Referring to preaching and teaching, a wise pastor once said, “don’t always be the hero of your own stories.”
That was great advice.
When I was younger, I heard so many anecdotes and illustrations from preachers and teachers that were unrealistic or highly embellished. I remember hearing one preacher talking about a conversation he had with someone on a plane during which he powerfully shared the gospel and “as that plane touched down in Atlanta that young man gave his heart to Jesus.”
I was quite impressed with this preacher and his unique spirituality. I also felt like a seriously inadequate Christian. I never had conversations like the one this preacher had, not really having the wisdom or boldness to turn a conversation so skillfully to eternal matters the way he did.
Not more than a year later I heard the exact same story from another preacher, with the very same conclusion.
My eyes were opened.
Preachers and teachers don’t inhabit some special plane of spirituality the way their stories sometimes indicate. They do a tragic disservice to people when they indicate otherwise.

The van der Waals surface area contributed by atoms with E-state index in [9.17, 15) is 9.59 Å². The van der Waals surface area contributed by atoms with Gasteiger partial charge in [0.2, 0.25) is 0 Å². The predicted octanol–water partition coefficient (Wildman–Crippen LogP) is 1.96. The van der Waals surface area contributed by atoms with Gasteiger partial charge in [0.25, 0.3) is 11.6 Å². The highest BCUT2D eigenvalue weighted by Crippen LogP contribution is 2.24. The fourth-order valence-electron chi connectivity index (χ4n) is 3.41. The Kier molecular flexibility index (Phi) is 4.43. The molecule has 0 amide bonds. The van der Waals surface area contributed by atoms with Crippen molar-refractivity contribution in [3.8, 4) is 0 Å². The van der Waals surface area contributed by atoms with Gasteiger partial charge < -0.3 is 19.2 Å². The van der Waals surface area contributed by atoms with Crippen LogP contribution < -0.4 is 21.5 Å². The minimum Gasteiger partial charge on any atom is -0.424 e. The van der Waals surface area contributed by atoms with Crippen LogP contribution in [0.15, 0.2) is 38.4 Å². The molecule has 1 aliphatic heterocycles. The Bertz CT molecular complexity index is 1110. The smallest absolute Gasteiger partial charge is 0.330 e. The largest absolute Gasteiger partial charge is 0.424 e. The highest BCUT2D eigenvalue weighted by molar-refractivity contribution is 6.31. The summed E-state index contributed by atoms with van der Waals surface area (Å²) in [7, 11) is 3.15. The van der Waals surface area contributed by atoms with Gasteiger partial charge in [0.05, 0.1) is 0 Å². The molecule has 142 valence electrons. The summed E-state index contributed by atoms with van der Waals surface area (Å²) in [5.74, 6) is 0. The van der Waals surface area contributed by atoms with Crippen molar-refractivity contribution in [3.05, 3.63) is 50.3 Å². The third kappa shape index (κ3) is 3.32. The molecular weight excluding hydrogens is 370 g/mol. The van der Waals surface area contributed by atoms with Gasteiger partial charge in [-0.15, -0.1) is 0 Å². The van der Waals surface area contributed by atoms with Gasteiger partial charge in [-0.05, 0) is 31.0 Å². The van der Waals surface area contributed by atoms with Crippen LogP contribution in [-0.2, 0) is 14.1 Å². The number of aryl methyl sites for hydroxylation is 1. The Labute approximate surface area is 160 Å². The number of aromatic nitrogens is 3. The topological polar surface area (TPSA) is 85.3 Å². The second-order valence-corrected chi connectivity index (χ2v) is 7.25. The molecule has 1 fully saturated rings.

When we tell stories or anecdotes that aren’t faithful to the complexities of our lives, we aren’t telling the truth and we aren’t helping anyone.
When you teach or preach, it’s okay to talk about how well things went once you put into practice this or that biblical principle. But make sure to talk also about the lessons you’ve learned, your struggles, and your setbacks. That sort of truth-telling will resonate with people and will invite authenticity from them.
And over time, such an approach will help everyone take themselves less seriously and also gain an increasingly clear vision of how incredibly gracious God is with people who don’t have it all together all the time.